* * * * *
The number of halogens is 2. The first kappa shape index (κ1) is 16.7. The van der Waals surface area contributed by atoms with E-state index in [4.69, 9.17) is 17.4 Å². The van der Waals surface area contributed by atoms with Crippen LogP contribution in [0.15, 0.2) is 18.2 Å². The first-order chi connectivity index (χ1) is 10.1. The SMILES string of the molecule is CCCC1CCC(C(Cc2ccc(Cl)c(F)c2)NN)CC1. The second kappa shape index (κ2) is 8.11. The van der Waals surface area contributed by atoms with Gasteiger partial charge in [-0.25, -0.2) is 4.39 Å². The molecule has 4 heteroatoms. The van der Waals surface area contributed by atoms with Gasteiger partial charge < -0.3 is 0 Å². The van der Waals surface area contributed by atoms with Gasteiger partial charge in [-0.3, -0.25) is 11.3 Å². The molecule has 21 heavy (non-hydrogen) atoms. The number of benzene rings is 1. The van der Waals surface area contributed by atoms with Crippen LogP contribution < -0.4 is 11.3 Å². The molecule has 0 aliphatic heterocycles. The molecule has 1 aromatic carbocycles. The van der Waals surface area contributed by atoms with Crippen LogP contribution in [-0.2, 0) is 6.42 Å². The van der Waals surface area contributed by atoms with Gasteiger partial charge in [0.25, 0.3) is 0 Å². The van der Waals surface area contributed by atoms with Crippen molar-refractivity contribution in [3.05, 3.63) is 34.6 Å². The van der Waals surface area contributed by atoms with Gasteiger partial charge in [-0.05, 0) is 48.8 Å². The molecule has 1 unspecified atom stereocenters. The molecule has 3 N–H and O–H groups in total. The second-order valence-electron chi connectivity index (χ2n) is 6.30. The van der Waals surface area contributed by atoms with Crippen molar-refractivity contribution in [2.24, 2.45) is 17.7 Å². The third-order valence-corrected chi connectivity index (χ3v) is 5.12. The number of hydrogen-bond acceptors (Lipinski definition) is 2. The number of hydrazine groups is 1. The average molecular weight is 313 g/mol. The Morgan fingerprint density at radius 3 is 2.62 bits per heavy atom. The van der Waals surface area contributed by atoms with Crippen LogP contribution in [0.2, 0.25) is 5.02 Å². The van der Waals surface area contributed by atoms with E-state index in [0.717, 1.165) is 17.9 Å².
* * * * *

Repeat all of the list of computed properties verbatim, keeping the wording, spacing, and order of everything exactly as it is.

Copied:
The number of halogens is 2. The first kappa shape index (κ1) is 16.7. The van der Waals surface area contributed by atoms with E-state index in [4.69, 9.17) is 17.4 Å². The van der Waals surface area contributed by atoms with Crippen LogP contribution in [0.15, 0.2) is 18.2 Å². The first-order chi connectivity index (χ1) is 10.1. The SMILES string of the molecule is CCCC1CCC(C(Cc2ccc(Cl)c(F)c2)NN)CC1. The second kappa shape index (κ2) is 8.11. The van der Waals surface area contributed by atoms with Gasteiger partial charge in [-0.25, -0.2) is 4.39 Å². The molecule has 4 heteroatoms. The van der Waals surface area contributed by atoms with Gasteiger partial charge < -0.3 is 0 Å². The van der Waals surface area contributed by atoms with Gasteiger partial charge in [-0.3, -0.25) is 11.3 Å². The molecule has 21 heavy (non-hydrogen) atoms. The number of benzene rings is 1. The van der Waals surface area contributed by atoms with Crippen LogP contribution < -0.4 is 11.3 Å². The molecule has 0 aliphatic heterocycles. The molecule has 1 aromatic carbocycles. The van der Waals surface area contributed by atoms with Crippen LogP contribution in [-0.2, 0) is 6.42 Å². The van der Waals surface area contributed by atoms with Gasteiger partial charge in [0.25, 0.3) is 0 Å². The van der Waals surface area contributed by atoms with Crippen molar-refractivity contribution in [3.05, 3.63) is 34.6 Å². The van der Waals surface area contributed by atoms with Gasteiger partial charge in [-0.05, 0) is 48.8 Å². The molecule has 1 unspecified atom stereocenters. The molecule has 3 N–H and O–H groups in total. The second-order valence-electron chi connectivity index (χ2n) is 6.30. The van der Waals surface area contributed by atoms with Crippen molar-refractivity contribution in [2.24, 2.45) is 17.7 Å². The third-order valence-corrected chi connectivity index (χ3v) is 5.12. The number of hydrogen-bond acceptors (Lipinski definition) is 2. The number of hydrazine groups is 1. The average molecular weight is 313 g/mol. The Morgan fingerprint density at radius 3 is 2.62 bits per heavy atom. The van der Waals surface area contributed by atoms with Crippen LogP contribution in [0.2, 0.25) is 5.02 Å². The van der Waals surface area contributed by atoms with E-state index in [0.717, 1.165) is 17.9 Å².